What’s next for Cupids?

New or­ga­ni­za­tion be­ing es­tab­lished to cap­i­tal­ize on his­toric cel­e­bra­tion


The Cupids 400 cel­e­bra­tions are but a mem­ory. One of the re­main­ing tasks is to archive the thou­sands of doc­u­ments for the sake of pos­ter­ity. In 2110, res­i­dents will want to know how their fore­bears, in 2010, cel­e­brated the town’s dis­tinc­tion as the birth­place of English Canada.

Last year’s cel­e­bra­tions came with a hefty price tag. To­tal fi­nan­cial in­vest­ment in Cupids 400, in­clud­ing pro­vin­cial, fed­eral and cor­po­rate con­tri­bu­tions, topped $10 mil­lion. More than 200 events were or­ga­nized to mark the oc­ca­sion. Dig­ni­taries, in­clud­ing the Prince of Wales and the mayor of Bris­tol, Eng­land, vis­ited the town.

Quite the un­der­tak­ing for a town the size of Cupids, with a pop­u­la­tion of only 790.

In the wake of all this hul­la­baloo, an im­por­tant ques­tion re­mains, what’s left now that Cupids 400 has mor­phed into Cupids 401?

Roy Dawe, chair of Cupids 400 Inc., is no less en­thu­si­as­tic to­day about the fu­ture of his town as he was at the start of last year. He says, “ We have ap­proval from the ex­ist­ing board of direc­tors to pro­ceed with a plan to re­or­ga­nize Cupids 400 Inc. into a new com­pany ten­ta­tively called Cupids Legacy Inc.”

Peter Laracy, gen­eral man­ager of the Cupids Legacy Cen­tre, adds, “ We’re not dis­solv­ing the old foun­da­tion. We’re evolv­ing into some­thing new.”

The fo­cus will move from “ build-

Roy Dawe is chair of Cupids 400 Inc.

ing and cel­e­brat­ing to con­tin­u­ous op­er­a­tion,” Dawe ex­plains.

Tran­si­tion process un­der­way

The old man­date — con­serv­ing, pre­serv­ing and pro­mot­ing the his­tory and her­itage of Cupids and re­gion — will re­main un­changed. How­ever, it will be car­ried out un­der the aegis of the Cupids Legacy Cen­tre.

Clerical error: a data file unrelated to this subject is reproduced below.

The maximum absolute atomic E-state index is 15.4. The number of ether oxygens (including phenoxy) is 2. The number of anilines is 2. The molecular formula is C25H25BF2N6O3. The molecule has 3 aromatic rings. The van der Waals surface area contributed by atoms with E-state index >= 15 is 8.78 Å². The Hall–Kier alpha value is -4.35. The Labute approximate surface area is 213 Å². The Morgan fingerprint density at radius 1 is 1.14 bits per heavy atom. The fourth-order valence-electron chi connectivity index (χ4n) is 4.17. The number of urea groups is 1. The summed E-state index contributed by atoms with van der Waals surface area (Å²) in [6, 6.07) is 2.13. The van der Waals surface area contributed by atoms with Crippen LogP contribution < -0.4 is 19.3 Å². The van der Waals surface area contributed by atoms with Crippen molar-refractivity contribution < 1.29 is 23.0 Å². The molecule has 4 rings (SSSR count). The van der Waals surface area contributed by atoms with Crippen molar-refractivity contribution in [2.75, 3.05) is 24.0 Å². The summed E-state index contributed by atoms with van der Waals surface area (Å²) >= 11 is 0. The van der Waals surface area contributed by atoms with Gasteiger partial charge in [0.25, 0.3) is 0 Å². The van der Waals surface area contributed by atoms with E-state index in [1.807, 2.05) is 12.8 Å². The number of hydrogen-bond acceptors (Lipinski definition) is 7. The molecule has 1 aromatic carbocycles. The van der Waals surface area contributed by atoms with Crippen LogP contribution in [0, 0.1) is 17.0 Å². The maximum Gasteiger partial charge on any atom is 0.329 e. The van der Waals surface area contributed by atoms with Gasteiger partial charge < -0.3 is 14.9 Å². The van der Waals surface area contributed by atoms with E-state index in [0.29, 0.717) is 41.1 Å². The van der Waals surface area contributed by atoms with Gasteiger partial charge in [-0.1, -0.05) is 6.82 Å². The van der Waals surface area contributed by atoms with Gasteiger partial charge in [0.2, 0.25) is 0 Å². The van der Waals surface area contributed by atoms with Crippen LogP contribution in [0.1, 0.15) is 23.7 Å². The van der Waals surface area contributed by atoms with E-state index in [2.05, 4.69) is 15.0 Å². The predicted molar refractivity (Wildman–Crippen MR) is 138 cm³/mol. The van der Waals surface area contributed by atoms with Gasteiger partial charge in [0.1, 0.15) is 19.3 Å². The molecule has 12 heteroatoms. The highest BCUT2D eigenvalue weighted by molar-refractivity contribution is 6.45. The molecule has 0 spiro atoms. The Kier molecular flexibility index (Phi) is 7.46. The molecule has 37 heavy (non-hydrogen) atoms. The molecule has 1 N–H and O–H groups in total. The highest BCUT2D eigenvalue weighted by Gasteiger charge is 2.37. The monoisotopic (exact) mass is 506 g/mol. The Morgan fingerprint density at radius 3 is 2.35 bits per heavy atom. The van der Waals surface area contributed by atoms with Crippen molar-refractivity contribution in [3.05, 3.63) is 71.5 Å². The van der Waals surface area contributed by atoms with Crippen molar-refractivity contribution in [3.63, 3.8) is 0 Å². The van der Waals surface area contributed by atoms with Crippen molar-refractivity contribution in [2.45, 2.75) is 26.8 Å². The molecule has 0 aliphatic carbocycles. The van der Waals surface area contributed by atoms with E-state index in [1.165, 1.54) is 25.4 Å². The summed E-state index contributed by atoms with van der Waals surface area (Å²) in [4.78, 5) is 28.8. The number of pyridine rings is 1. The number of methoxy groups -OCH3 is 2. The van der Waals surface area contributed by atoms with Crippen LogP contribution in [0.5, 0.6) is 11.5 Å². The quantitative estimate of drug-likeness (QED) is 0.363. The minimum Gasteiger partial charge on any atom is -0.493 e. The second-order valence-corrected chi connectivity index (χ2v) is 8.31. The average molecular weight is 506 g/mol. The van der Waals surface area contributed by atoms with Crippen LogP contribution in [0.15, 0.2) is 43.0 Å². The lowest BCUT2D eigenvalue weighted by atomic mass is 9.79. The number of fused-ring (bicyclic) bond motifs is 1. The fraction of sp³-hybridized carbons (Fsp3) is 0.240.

The cor­po­ra­tion’s charter, man­date and by­laws will be amended ac­cord­ingly to re­flect this tran­si­tion, a process which should be com­plete by the end of March.

The first step in form­ing the new board of direc­tors of Cupids Legacy Inc. was taken on Feb. 22. A to­tal of 15 res­i­dents turned out for a pub­lic meet­ing. Bob Bishop and Sandy New­ton were elected as Cupids-at-Large mem­bers of the cor­po­ra­tion.

Cupids Legacy Inc. will be tasked with en­sur­ing the so-called “Cupids ex­pe­ri­ence” be­comes a must-see at­trac­tion on the north­ern Avalon penin­sula.

This new buzz­word — the Cupids ex­pe­ri­ence — refers to “ what vis­i­tors en­counter when they come here,” Dawe says.

There’s the Legacy Cen­tre it­self, in­clud­ing the ar­chae­ol­ogy lab. But there’s also the John Guy mon­u­ment, three-flag pavil­ion, her­itage gar­dens, har­bour front walk­way, and Pointe Beach. Laracy calls the can­non site “a very favourable photo op po­si­tion for vis­i­tors.” The old Methodist church is an­other visi­tor favourite. Sev­eral lessons were learned in 2010. First, Laracy points out the im­por­tance of “ look­ing at both the short-term and long-term vi­sion. Some­times it takes a long time to get where you want to go.”

Tim­ing is ev­ery­thing. Plan­ning for Cupids 400 be­gan about 20 years ago. “ We couldn’t do the ba­sics be­cause the fund­ing was an­nounced ex­tremely late,” Dawe says. “ We were un­der con­stant pres­sure to pull ev­ery­thing off by the sum­mer (of 2010).”